More than 100 New Jersey high school graduates have been diagnosed with brain tumors over the past 30 years, raising concerns that there may be a link between school and the tumor cases.
Now investigation is underway to determine if the school — Colonia High School in Woodbridge, New Jersey — is affiliated with a Cancer clusters. But how will officials find out if a real cancer cluster exists or if the cases are just a fluke?
Colonia graduate Al Lupiano, an environmental scientist, was the first to sound the alarm about the potential cluster. In 1999, at the age of 27, he was diagnosed with a large, benign tumor Brain Tumor called an acoustic neuroma. His condition was rare, but he was successfully treated. But in 2021, his wife and sister, also Colonia graduates, were both diagnosed with rare brain tumors, sources say NJ Spotlight News. His wife was diagnosed with an acoustic neuroma and his sister with glioblastoma, an aggressive brain tumor. Then Lupiano started looking for the connection.
First, he found 15 people who attended high school who were diagnosed with primary brain cancer, which is a tumor that originates in the brain NBC today. And in March 2022, a few weeks after his sister’s death from her malignant tumor, Lupiano posted his findings on Facebook in search of more patients. Since the first post, Lupiano has published a list of 115 people who have visited or worked at Colonia and who have been diagnosed with primary brain cancer, according to news reports.
According to NJ Spotlight News, the City of Woodbridge has hired experts to conduct radiation tests inside school buildings and on campus. (Exposure to certain types of radiation may increase the risk of cancer, according to the National Cancer Institute.) If no connection is found specifically with the high school, Woodbridge Mayor John McCormac said, according to NBC Today, other potential connection points in the community are being explored.
“It needs to be studied, no questions need to be asked,” said Elizabeth A. Platz, professor of epidemiology at the Johns Hopkins Bloomberg School of Public Health and the Sidney Kimmel Comprehensive Cancer Center. But just because there’s an investigation doesn’t necessarily mean there’s a cancer cluster, Platz told Live Science.
According to the National Cancer Institute, “Cancer cases can accumulate even if there is no connection between them.” A 2012 study in the journal Critical reviews in toxicology shows how difficult it can be to confirm a cancer cluster. The review article looked at 567 tumor cluster studies over 20 years. Only in 72 of the suspected cancer clusters was an increased cancer incidence within the cluster confirmed. Only three of these clusters were associated with possible exposure and only one had a clear cause.
It may be that someone once diagnosed with cancer may be more likely to acknowledge other cancer diagnoses or engage in conversations about cancer and recognize their connections to other cancer patients, Platz said. It may seem related when in fact cancer is quite common and people just notice that fact.
To confirm a true cancer cluster, epidemiologists must determine that there are more cancer cases at any given time than would be expected in a given population based on their specific characteristics, such as age, sex and geography, Platz said. In other words, they have to prove through statistical analysis that more Colonia employees and graduates developed brain tumors in the same period than people with the same characteristics (age, sex, place of residence). It takes time to figure that out, Platz said.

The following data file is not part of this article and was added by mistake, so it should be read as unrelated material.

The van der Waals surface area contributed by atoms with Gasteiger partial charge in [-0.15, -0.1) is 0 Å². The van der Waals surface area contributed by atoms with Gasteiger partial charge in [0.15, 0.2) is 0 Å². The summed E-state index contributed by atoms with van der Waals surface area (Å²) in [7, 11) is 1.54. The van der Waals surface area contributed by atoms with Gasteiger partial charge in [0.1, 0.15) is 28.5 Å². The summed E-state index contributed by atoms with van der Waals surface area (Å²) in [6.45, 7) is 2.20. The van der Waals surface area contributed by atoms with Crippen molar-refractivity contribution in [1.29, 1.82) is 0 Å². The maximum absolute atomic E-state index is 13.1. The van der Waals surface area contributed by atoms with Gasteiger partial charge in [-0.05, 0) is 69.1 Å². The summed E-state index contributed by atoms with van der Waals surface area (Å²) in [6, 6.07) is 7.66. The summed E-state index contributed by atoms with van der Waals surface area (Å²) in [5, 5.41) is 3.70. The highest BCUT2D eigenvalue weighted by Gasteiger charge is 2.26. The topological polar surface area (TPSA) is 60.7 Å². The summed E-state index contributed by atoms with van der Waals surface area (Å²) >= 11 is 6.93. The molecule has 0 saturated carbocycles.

The research will consider very granular data about graduates, such as their occupations, family history and other activities that could affect their exposure. Remarkably, brain cancer is rarer than other cancers. And we don’t have the same key risk factors for brain tumors that we have for common cancers, Platz said. (For example, smoking increases a person’s risk of lung cancer.)
Public health experts will examine the rate of brain tumor cases and examine possible causes. Without analyzing the data herself, Platz said, she couldn’t estimate how many of the 15,000 people who graduated from Colonia High over the past 30 years would need to have cancer to qualify as a cluster. In the United States, the rate of new cases of brain tumors or other nervous system Cancer is 6.3 cases per 100,000 people per year, according to the National Health Institute.
Platz expects public health officials will look for certain overlaps in terms of timing and tumor type. “If there is a unique exposure, we would expect a unique type of cancer,” Platz said. Instead of looking at all central nervous system cancers over a 30-year period, investigators will likely look at the rates of specific types of brain tumors and how long those tumors took to develop after high school, she said.
Because cancer clusters are often suspected in very small subpopulations — such as neighborhoods, apartment buildings, or houses on the same side of the street — they can be very difficult to pinpoint, Platz said. The number of people is so small that we don’t know how many cancers you would face, she said. Unlike laboratory experiments, which can be tightly controlled, epidemiological and public health studies are often observational; As such, responses may be incomplete or unsatisfactory, Platz said.
Corresponding NJ Spotlight News, McCormac has been contacted by at least five agencies, including the US Centers for Disease Control and Prevention and the New Jersey Department of Health. Everyone is awaiting the results of the school’s radiation tests before deciding how to participate and proceed with the investigation.
Originally published on Live Science.
Over 100 brain tumors linked to NJ high school: Is it a cancer cluster? Source link Over 100 brain tumors linked to NJ high school: Is it a cancer cluster?